(a) What would you reveal to Mrs Kong regarding your professional view about children with Down Syndrome and their future in Singapore? (4 Marks)
I would first assure Mrs Kong that I understand her worries and anxiety, and provide her with a general overview of Down Syndrome, which is ‘a genetic condition caused by the presence of an extra chromosome 21’ (Down Syndrome Association Singapore, 2009). More importantly, I would stress that Down Syndrome is not a contagious disease, and that the environment and upbringing play a vital role in the development of a child with Down Syndrome.
Children with Down Syndrome usually face a slowed development mentally and physically, of which the severity and symptoms range from mild to severe. Several symptoms of Down Syndrome include delayed language development and slow motor development, with physical signs such as slanted eyes, short neck, poor muscle tones and small hands and feet (National Institute of Child Health and Development, 2009). Although it is a condition that is incurable, early intervention for individuals with Down Syndrome can help them to lead productive lives.
To cater to these children, many early intervention programs and special schools in Singapore such as AWWAS (Asian Women’s Welfare Association) and the Rainbow Centre have been set up for children with diverse abilities. Early intervention aims to reduce the effects of a disability and to maximize the individual’s learning to his or her fullest potential (Lim & Quah, 2004). Mrs Kong will be assured to know that the various early intervention programs and special schools in Singapore provide specialized services to cater to the developmental needs and growth of different diverse learners. In addition, according to Lim and Quah (2004), a preschool integration program by the Down Syndrome Association (DSA) of Singapore was initiated in 2001, to integrate a small number of children with Down Syndrome into selected kindergartens. The DSA also provides support services to train individuals with Down Syndrome for future integration into the working society. This shows the effort in the move towards a more inclusive society in Singapore.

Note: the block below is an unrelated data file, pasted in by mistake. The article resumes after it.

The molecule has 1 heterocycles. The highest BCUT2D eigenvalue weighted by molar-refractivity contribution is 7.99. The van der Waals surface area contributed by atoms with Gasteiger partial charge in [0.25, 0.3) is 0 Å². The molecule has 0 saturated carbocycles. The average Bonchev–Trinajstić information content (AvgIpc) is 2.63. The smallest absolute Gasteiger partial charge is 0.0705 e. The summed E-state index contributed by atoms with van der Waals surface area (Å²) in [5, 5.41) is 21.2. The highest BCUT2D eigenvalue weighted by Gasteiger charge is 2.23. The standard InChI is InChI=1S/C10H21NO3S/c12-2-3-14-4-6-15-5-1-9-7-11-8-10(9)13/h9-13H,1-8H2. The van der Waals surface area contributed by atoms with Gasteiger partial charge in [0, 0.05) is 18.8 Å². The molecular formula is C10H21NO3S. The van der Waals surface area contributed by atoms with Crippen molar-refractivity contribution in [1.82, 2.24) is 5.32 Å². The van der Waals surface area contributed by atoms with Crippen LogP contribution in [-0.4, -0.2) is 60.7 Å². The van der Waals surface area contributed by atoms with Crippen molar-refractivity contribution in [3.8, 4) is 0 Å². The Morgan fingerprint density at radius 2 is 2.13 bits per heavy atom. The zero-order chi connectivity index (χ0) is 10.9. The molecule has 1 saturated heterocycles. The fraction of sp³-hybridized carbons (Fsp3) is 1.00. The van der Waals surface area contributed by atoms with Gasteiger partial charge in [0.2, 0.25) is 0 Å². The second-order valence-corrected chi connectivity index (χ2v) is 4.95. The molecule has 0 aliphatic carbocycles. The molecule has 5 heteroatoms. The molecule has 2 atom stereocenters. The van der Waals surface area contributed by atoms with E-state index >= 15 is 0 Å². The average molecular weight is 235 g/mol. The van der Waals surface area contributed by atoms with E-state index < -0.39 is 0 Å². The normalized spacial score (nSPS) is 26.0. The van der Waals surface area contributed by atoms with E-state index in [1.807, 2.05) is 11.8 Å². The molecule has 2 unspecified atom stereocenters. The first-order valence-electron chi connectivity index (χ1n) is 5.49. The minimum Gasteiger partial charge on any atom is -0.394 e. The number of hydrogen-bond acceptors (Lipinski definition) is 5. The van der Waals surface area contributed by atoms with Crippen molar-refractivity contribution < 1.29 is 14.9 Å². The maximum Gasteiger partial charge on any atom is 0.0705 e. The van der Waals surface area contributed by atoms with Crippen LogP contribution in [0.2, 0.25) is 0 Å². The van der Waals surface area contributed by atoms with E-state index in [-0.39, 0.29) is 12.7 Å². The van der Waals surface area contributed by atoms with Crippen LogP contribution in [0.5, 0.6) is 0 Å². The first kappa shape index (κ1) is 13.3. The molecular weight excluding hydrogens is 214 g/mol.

As such, there is an option for children with Down Syndrome to attend special or mainstream schools, depending on what deems best for the child.
(b) Given the limited information provided, what would you advise Mrs Kong about:
(i) Enrolling Nicky into the centre's toddler class; and (2 Marks)
I would encourage Mrs Kong to enroll Nicky into the centre’s toddler class. This is so that the latter will be able to experience and learn about communication and socialization with students in mainstream settings. This, in turn, serves as a preparation for the child for future integration into the society, where interpersonal skills serve as vital factors to building relationships.
In addition, adaptations will be made to the curriculum so that Nicky is able to learn in a pace that suits him best. I would also inform Mrs Kong that it is important for her to work with the school as closely as possible, so that the best learning opportunity is provided for Nicky.
(ii) Nicky's diagnosis of having Down Syndrome. (2 Marks)
As a blood test was done to determine the possibility of Nicky’s condition, the result would most likely be accurate. However, I would also encourage Mrs Kong to go for further assessments to get more detailed information about Nicky’s condition.